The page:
The Associated Press
COLUMBUS - A 15-acre parcel that a man bought after World War II as a family retreat turned out to also be special for another culture thousands of years ago.
After Tom Montei learned of the connection between him and the ancient Indian mound builders who once lived there, he made sure future generations would look on the land in the same way.
With Mr. Montei's approval, the state declared the property to be an official archaeological preserve, which means it can never be commercially developed.
Mr. Montei, 76, paid a few thousand dollars for the property in 1946.
In 1975, Mr. Montei asked the Ohio Department of Natural Resources whether the land could be turned into a nature preserve.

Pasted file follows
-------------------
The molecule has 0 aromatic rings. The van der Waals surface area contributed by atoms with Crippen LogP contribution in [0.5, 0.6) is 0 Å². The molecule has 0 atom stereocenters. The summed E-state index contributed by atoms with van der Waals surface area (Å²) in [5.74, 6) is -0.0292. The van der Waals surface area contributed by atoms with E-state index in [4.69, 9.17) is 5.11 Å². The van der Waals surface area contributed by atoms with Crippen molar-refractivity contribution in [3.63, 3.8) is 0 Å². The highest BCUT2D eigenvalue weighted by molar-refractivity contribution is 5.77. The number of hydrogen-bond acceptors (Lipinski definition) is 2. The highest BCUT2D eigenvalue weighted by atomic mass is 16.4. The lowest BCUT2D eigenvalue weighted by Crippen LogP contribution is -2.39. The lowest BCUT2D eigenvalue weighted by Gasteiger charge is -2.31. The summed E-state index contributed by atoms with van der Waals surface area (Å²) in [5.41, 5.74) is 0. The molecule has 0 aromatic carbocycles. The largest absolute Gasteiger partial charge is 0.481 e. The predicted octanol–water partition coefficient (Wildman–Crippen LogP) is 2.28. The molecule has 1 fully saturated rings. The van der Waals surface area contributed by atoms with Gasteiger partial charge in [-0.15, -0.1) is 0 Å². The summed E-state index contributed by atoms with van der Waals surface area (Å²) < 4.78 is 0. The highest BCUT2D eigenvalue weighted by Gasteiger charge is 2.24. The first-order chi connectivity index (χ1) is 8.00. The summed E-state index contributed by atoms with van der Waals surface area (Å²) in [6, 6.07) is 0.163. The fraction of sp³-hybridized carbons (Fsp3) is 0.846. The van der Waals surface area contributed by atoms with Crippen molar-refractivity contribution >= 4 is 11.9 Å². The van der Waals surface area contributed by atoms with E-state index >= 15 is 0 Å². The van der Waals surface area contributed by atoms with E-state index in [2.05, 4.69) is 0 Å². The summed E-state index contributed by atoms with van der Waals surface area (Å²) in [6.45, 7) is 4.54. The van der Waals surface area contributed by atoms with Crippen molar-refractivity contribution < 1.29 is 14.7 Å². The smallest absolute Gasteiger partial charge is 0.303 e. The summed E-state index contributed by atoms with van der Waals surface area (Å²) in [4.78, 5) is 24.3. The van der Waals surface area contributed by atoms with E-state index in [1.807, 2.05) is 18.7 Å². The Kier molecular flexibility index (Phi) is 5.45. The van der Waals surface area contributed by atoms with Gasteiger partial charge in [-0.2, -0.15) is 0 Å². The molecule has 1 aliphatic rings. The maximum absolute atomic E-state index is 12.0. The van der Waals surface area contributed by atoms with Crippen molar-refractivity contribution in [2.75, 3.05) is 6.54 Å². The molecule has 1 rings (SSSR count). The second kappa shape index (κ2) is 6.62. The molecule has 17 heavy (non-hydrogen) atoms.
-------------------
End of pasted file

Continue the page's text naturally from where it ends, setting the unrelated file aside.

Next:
The department said the domed hill on the land appeared to be man-made and referred him to the Ohio Historical Society, where Mr. Montei met Martha Otto, its curator of archaeology.
Ms. Otto's staff verified that the dome was an earthwork that probably was part of an Adena or Hopewell village. Those groups of Indians lived in Ohio about 2,000 years ago.
Ms. Otto said that although hundreds of such mounds exist in Ohio, few are privately dedicated as preserves.
"The designation stays with the land," she said. "It's sort of like a permanent easement."
The property is now valued at about $500,000 In 1991, the owner founded the Montei Mound Preserve, a nonprofit corporation to secure funds for its preservation.
Mr. Montei would like to see the mound become an educational site for children.
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